Nadia is an uninhibited woman from New York, an affirmed programmer who, after leaving a man who has thrown her into her marriage, does not seem to want demanding relationships. From his birthday party he returns home with Mike, a professor who in turn seems mostly interested in casual sex. The next day, again on the street, he sees his cat who for some time had disappeared and crosses without looking to the side, ending up run over. Instead of dying, she suddenly finds herself once again at her birthday party and from that moment, as she elaborates theories and looks for answers, various fatal accidents occur that always bring her back to the starting point. Things get complicated when he crosses a man who seems to live in his own condition, but with a completely different attitude.
As in a serial and female version of Ricomincio da capo, Russian Doll sees the protagonist trapped in a sort of metaphysical trap. Its growing exasperation makes it more fun, sarcastic and outspoken than ever at the beginning, but progressively the series also becomes dramatic, causing more or less repressed traumas of the past to re-emerge.
The mix of registers, which also touches on the horror at the end, however, escapes the authors’ hand (Amy Poehler, Leslye Headland and Natasha Lyonne, also protagonist) and there is a wave-like and indecisive series, which in an attempt to follow various tracks ends to leave numerous unfinished subplots – and not for lack of space. In fact, there are at least two more or less digressive central episodes because the characters, who have accepted their condition by now, prefer to focus on improbable personal goals rather than referring to each other the most alarming signals they must have noticed. Like the disappearance of a fish from the aquarium or the organic elements, such as flowers and fruit, which perish already at least half of the season but which can only be talked about in the last few episodes.
To which we ask ourselves: “if they do not take this situation seriously, why should we do it?” You might as well have fun in the most funny situations, but even these, after the first two crackling episodes, begin to go into hiding and with the arrival of the co-star, Nadia is joined by a rigid and introverted man, more plaintive than likeable. And that for another is not duly deepened: if a past trauma re-emerges from Nadia, in the case of him there seems to be nothing analogous, so much so that their relationship is ultimately inexplicable. The cast, however, does everything possible to keep a story upset like this and if Natasha Lyonne carves out the lion’s share, Jeremy Bobb (recently seen also in the excellent Escape at Dannemora) is really a done and finished bastard who doesn’t he hides it for nothing, as rarely seen on TV.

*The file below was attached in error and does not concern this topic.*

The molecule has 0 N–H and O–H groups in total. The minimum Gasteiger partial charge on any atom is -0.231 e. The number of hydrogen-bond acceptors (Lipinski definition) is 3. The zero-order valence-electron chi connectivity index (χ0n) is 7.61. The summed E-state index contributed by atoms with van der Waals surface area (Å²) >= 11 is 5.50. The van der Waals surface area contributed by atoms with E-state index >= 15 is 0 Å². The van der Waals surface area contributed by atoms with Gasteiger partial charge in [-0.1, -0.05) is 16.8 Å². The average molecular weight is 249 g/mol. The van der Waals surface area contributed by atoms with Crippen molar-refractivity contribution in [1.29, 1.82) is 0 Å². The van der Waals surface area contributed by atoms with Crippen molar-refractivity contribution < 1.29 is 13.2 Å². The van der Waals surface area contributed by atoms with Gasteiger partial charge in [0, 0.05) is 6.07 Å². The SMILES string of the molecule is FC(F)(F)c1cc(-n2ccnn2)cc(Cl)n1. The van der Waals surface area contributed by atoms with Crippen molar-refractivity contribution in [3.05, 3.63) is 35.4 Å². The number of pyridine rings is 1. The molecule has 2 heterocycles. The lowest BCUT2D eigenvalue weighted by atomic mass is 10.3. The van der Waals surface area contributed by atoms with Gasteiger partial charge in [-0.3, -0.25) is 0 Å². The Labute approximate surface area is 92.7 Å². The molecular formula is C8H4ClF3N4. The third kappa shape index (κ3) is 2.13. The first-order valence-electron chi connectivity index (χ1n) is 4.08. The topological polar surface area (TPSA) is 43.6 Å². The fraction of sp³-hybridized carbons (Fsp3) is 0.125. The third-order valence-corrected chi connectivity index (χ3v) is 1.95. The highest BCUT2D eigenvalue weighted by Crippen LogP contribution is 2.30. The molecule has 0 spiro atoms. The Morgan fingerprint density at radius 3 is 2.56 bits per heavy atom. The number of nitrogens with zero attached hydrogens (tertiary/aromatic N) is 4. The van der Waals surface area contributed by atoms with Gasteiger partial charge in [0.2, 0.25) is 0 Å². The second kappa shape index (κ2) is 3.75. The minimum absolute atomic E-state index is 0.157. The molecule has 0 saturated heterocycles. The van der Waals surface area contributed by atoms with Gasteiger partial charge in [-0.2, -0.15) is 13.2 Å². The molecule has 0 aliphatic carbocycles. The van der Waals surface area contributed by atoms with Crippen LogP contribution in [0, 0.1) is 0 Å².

Even the slowness of placing one’s situation leaves one perplexed, given that the protagonist is openly geeks and attends an environment where her drug dealer invents a password like “Jodorowsky Dune”, yet he doesn’t realize that his situation is the same as a cult as Ricomincio da capo (or Greetings for your death). The recursion of his life is rather tenuously linked to his very difficult videogame of some years before, so impossible that not even she manages to finish it. Even the relationship between Nadia’s game and past remains only a veiled suggestion, whose in-depth analysis may have been postponed to a possible upcoming season. Just as his mother’s madness, played by Chloë Sevigny, enters the scene late and is not resolved except by a rather generic catharsis, more comfortable than convincing.
Russian Doll holds on the direction front, signed by Leslye Headland, comedy veteran Jamie Babbit and Lyonne herself in the last episode, which is also the most visually suggestive and structured one. In writing instead the experiment shows the rope, perhaps due to excessive ambition, perhaps due to confusion, perhaps more simply for not having wanted to reveal all the cards in the first season. The ending, on the other hand, has all the appearance of a conclusion, but precisely for this reason, thinking about it even a moment comes immediately to mind, as a sort of unpleasant aftertaste, all the points left pending or enveloped.